a stepparent has turned out to be the most powerful predictor of severe child abuse yet.74 The fields of evolutionary biology and psychology yield some insights into why children are, on average, far safer with their biological parents. David Popenoe, family scholar and sociology professor emeritus at Rutgers University, sums up the research this way: From the perspective of evolutionary psychology, the organization of the human nuclear family is based [in part on]a predisposition to advance the interests of genetic relatives before those of unrelated individuals, socalled inclusive fitness, kin selection, or nepotism.75 With respect to children, this means that men and women have likely evolved to invest more in children who are related to them than in those who are not.76 The world over, such biological favoritism seems to be the rule.77 Of course, to recognize that adults tend to favor their biological children is not to say that this predisposition is necessarily or always a good thing. Rather, it is to recognize that this tendency is highly common and probably even hardwired, or biologically primed, into humans. Ideally, all of us would be as deeply committed to and concerned for other peoples children as we are for our own, but practically speaking the human race is not there yet. The example of adoption, however, remains an inspiration. When the state carefully screens prospective adoptive parents and these parents receive social support for their role as parents, and particularly when adopted children can be raised from birth by parents who are committed to one another over the long haul, most of the outcomes for such children dont look a lot different from those raised by their biological married parents, and are certainly better than if they were raised in an abusive, neglectful, or otherwise inadequate home. So again, while biology is not everythingbiological parents can fail their children, and adoptive parents are generally highly committed and loving parentsresearch reveals that biology does matter. What relevance does this research have to same-sex marriage and parenting? The two persons in a same-sex couple cannot both be the biological parents of the child. In many same-sex unions, children are brought into the union from previous relationships. Even children born to same-sex couples are conceived using third-party donorssperm or egg donors, and/or surrogate mothers.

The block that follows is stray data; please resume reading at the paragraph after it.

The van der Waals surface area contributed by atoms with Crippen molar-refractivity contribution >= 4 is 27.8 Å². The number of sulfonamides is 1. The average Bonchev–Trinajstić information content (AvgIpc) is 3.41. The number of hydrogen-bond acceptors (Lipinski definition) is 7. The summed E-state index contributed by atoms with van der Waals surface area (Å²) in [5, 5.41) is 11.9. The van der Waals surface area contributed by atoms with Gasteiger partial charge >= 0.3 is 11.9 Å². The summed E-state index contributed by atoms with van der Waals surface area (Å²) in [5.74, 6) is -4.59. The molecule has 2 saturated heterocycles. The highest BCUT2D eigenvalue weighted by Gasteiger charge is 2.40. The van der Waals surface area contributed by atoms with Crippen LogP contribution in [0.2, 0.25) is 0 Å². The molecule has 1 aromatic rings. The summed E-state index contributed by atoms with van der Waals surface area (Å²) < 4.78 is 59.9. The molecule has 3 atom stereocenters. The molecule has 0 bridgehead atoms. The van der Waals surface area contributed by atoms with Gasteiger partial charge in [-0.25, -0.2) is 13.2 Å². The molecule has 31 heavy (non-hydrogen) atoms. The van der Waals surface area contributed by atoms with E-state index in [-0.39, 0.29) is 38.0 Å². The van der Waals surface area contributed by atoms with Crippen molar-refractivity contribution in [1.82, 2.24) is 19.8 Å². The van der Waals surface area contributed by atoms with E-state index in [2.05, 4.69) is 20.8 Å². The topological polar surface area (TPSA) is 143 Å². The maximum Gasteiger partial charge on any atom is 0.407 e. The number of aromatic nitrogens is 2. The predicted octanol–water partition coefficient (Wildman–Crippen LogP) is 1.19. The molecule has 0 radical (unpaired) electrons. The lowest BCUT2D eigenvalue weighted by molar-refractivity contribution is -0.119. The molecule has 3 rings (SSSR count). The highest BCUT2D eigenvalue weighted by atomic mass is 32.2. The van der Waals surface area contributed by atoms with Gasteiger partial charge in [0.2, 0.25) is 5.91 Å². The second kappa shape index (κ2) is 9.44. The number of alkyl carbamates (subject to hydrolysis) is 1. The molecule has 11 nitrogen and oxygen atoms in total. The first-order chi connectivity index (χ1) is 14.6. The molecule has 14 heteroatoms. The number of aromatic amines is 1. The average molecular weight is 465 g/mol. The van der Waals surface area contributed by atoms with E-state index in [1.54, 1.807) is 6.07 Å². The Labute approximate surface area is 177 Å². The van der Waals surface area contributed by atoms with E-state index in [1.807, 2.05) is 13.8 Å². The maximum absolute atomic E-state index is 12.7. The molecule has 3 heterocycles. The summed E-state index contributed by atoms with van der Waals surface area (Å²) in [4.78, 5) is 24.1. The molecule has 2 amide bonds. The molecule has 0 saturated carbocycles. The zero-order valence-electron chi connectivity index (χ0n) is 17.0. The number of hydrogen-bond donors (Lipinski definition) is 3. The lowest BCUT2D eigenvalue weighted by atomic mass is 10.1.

One could argue that the family structure most of these families most closely resemble is that of a stepfamily, a family structure in which one parent is the biological parent of the child and the other is not.78 Only when a same-sex couple adopts a child do they have a symmetrical relationship to the child, that is, both are non-biological but legal parents of the child. There are some studies that try to address how children of gay and lesbian parents fare. But there are challenges. Same-sex parenting has only recently become more common and visible, and the numbers will always be small within the overall population. In addition, much of the existing research looks at isolated questions, such as whether children raised by same-sex couples are more likely to be gay and lesbian themselves, or whether they identify with nontraditional gender roles. On broader measures of child well-being, most studies find little difference between children of same-sex parents and other children. But the field of research has important limitations. In a review essay, developmental psychologist Charlotte Patterson of the University of Virginia traces the trajectory of research on children raised by lesbian or gay parents.79 Patterson is well-placed to write such a review, as she has been a lead author or co-author of much of such research in the U.S. She notes that early research typically focused on children born to heterosexual parents and raised by their lesbian or gay parent (usually the former) after divorce. These studies tended to compare these children with children raised by divorced heterosexual parents whose orientation remained heterosexual, and typically found little difference between the two groups. Patterson observes correctly that these findings were useful for courts in making custody decisions. However, they reveal little that is helpful about the broader experience of children raised by lesbian mothers, since they compared children in one kind of fatherless home (a divorced-from-a-man, lesbian mother-headed household) with children in another kind of fatherless home (a divorced heterosexual mother-headed household). If both groups of children overall were suffering the well-documented effects of divorce, such problems would not appear when comparing these two samples. Next came studies of children who had been raised from birth by lesbian mothers. One example, the Bay Area Families Study, included a small convenience sample of children between the ages of four and nine. The children appeared to be progressing normally on several measures. Patterson notes that while the findings were reassuring, it was possible that these children were not